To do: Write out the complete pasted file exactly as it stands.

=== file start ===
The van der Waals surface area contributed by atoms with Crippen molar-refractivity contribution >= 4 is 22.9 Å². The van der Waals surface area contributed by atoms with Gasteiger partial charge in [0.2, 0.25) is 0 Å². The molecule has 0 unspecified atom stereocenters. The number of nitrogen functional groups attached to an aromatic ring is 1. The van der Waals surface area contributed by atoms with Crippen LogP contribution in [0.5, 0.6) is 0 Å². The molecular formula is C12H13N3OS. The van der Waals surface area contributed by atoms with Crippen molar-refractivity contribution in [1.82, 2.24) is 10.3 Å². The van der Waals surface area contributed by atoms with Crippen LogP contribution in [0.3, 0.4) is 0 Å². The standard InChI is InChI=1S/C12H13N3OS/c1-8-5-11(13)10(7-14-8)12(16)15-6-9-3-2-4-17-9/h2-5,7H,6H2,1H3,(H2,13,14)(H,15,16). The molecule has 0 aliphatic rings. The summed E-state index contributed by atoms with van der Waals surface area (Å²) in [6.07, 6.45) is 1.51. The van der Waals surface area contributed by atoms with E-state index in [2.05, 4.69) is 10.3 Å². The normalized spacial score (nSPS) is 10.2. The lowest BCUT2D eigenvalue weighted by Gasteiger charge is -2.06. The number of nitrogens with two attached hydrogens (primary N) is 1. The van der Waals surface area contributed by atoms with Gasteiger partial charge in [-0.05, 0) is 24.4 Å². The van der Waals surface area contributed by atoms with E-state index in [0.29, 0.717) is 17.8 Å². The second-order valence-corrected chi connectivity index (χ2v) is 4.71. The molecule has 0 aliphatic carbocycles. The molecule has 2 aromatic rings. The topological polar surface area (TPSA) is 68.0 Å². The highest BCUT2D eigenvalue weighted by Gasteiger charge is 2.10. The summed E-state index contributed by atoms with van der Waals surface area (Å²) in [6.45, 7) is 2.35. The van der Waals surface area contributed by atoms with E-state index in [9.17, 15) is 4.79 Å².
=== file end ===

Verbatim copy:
The van der Waals surface area contributed by atoms with Crippen molar-refractivity contribution >= 4 is 22.9 Å². The van der Waals surface area contributed by atoms with Gasteiger partial charge in [0.2, 0.25) is 0 Å². The molecule has 0 unspecified atom stereocenters. The number of nitrogen functional groups attached to an aromatic ring is 1. The van der Waals surface area contributed by atoms with Crippen LogP contribution in [0.5, 0.6) is 0 Å². The molecular formula is C12H13N3OS. The van der Waals surface area contributed by atoms with Crippen molar-refractivity contribution in [1.82, 2.24) is 10.3 Å². The van der Waals surface area contributed by atoms with Crippen LogP contribution in [0.3, 0.4) is 0 Å². The standard InChI is InChI=1S/C12H13N3OS/c1-8-5-11(13)10(7-14-8)12(16)15-6-9-3-2-4-17-9/h2-5,7H,6H2,1H3,(H2,13,14)(H,15,16). The molecule has 0 aliphatic rings. The summed E-state index contributed by atoms with van der Waals surface area (Å²) in [6.07, 6.45) is 1.51. The van der Waals surface area contributed by atoms with E-state index in [2.05, 4.69) is 10.3 Å². The normalized spacial score (nSPS) is 10.2. The lowest BCUT2D eigenvalue weighted by Gasteiger charge is -2.06. The number of nitrogens with two attached hydrogens (primary N) is 1. The van der Waals surface area contributed by atoms with Gasteiger partial charge in [-0.05, 0) is 24.4 Å². The van der Waals surface area contributed by atoms with E-state index in [0.29, 0.717) is 17.8 Å². The second-order valence-corrected chi connectivity index (χ2v) is 4.71. The molecule has 0 aliphatic carbocycles. The molecule has 2 aromatic rings. The topological polar surface area (TPSA) is 68.0 Å². The highest BCUT2D eigenvalue weighted by Gasteiger charge is 2.10. The summed E-state index contributed by atoms with van der Waals surface area (Å²) in [6.45, 7) is 2.35. The van der Waals surface area contributed by atoms with E-state index in [9.17, 15) is 4.79 Å².